I knew I didn’t want to ride an elephant. We saw that mess near Angkor Wat in Cambodia. Tourists, sometimes 3-4 people at a time, sitting on a chair, perched on top of an elephant’s back, being lumbered about a temple. I had read accounts of elephants being chained, abused and forced to work while obviously suffering. I wanted to stay far away from that.

So I was very interested when I saw a poster for an elephant sanctuary outside of Kanchanaburi, Thailand. A place where elephants go to retire. A place whose tag line is, “We work for elephants, not elephants for us.” I wanted to learn more about Elephant’s World.

Elephant’s World was founded by a Thai veterinarian named Dr. Samart Prasitthiphon. He saw the great need for elephant sanctuaries in his country and started his own. It has been running for nearly 5 years, able to support itself on his money, donations and volunteers. Of course it has branched out into the tourist market to earn funds. Sometimes adding a tourist element to these sanctuaries can feel exploitative for the animals, yet I felt they found a good balance. You decide, based on our experience.

We paid US$50 per person and spent over 7 hours at the sanctuary. On arrival we were given a release to sign and told the rules by English-speaking volunteers. While there are Thai people on staff, many cannot speak English well enough, so the volunteers’ work is very important. We went to work right away, hand feeding the elephants and getting a close look at their giant beauty.

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The sanctuary currently has 9 elephants, 3 of which no longer have any teeth. Typically a wild elephant changes its teeth 6 times within its life. If they make it all the way to the final falling out of teeth, they die of starvation. The 3 at the sanctuary get by on a diet of soft fruit and a rice ball concoction that we helped make for them later in the day.

Our day included cleaning up after the elephants, preparing the rice balls for the toothless ones, cutting down banana trees for those who could rip their food up like tree chippers, eating our own lunch, watching the elephants get vet care, joining them on a river bath and scrubbing their tough, bristly skin.

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When not involved in eating, bathing or walking activities, the elephants are chained to trees. While this practice is frowned upon by animal rights groups and is hard for us to see, the sanctuary does not have a fence to keep the animals in. It is costly to let the elephants loose, because they get into nearby farmers’ fields and start munching the crops. So until the sanctuary can raise the funds for a fence, the elephants will be chained.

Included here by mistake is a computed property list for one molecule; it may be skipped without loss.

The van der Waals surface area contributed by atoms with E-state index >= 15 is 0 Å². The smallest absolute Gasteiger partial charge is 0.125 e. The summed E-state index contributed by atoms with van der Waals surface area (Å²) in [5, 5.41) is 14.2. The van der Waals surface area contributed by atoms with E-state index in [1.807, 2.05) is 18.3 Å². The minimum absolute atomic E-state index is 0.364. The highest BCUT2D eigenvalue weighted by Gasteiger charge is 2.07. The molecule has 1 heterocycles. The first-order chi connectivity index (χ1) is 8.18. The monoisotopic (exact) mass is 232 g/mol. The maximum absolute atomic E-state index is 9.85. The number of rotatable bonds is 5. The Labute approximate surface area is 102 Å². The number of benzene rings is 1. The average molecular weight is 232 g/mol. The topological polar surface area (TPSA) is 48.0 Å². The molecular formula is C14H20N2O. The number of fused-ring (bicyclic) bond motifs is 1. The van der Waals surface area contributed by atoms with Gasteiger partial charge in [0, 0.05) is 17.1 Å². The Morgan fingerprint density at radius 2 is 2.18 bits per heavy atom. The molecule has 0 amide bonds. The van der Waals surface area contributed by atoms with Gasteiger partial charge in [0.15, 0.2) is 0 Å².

We were always under the watchful eye of the volunteers and the mahouts. Mahouts are elephant handlers, usually men, who have been trained in elephant care and manipulation, for lack of a better word. They give commands to the animals and know what to do, should one get out of line. Most of the mahouts at this sanctuary are Burmese, many of them under the age of 20 years old. Along with the mahouts, there are a few paid staff members, including a vet. They have 2 to 4 volunteers, acting as tour guides and doing the work for the elephants when no tourists are visiting. Interested in volunteering for a month? Believe me, I was tempted. Elephant’s World also has dogs, cats, dairy calves, water buffalo. The newest arrivals are a flock of ducks who were rescued from the Bangkok floods of late 2011.

While visiting and talking at length with the volunteers, we met Thomas Taylor. He had spent the last three years in Thailand working at Wildlife Friends Foundation Thailand, a huge wildlife sanctuary about 2 hours south of Bangkok. He gave me his contact information so I could learn more about visiting WFFT and maybe plan some volunteering there. Then a funny thing happened.

While viewing their website, I started to read about a terrible event unfolding. The short of the long story was that WFFT and Elephant Nature Park in Chiang Mai were starting to speak out about wild elephant killings by poachers and cover-ups by the Department of National Parks. The DNP was retaliating against the parks that spoke out through arrests and animal confiscations. It’s a harrowing story, filled with corruption and way too much Thai pride (considered “saving face”). The biggest sufferers are the innocent animals. Many of whom who had been rescued from abusive environments and healed. They have been taken and most likely put back into abusive environments. Although no one from the organizations knows where the animals are. See, the raids were conducted by about 100 people, 30 of them armed. The DNP was not playing fair and not willing to share any information. The sad fight continues. Donations are surely needed, and more importantly, an international outcry about this situation and how animals are treated here. Thailand is a hub for the illegal trade of wild animals and animal parts. And the illegal gathering of animals for use in tourism. It’s huge money for them. Until more people get very vocal, this may never stop. Both organizations are on Facebook and would appreciate your Like.

I have decided to keep the rest of my wildlife viewing in Thailand within nature. While I am delighted that elephants and other animals have a restful place to call home, I wonder if my actions are exploitative. What is the best solution to caring for our wild and unwanted animals when our world is full of people in such dire need? I wish I had the perfect answer.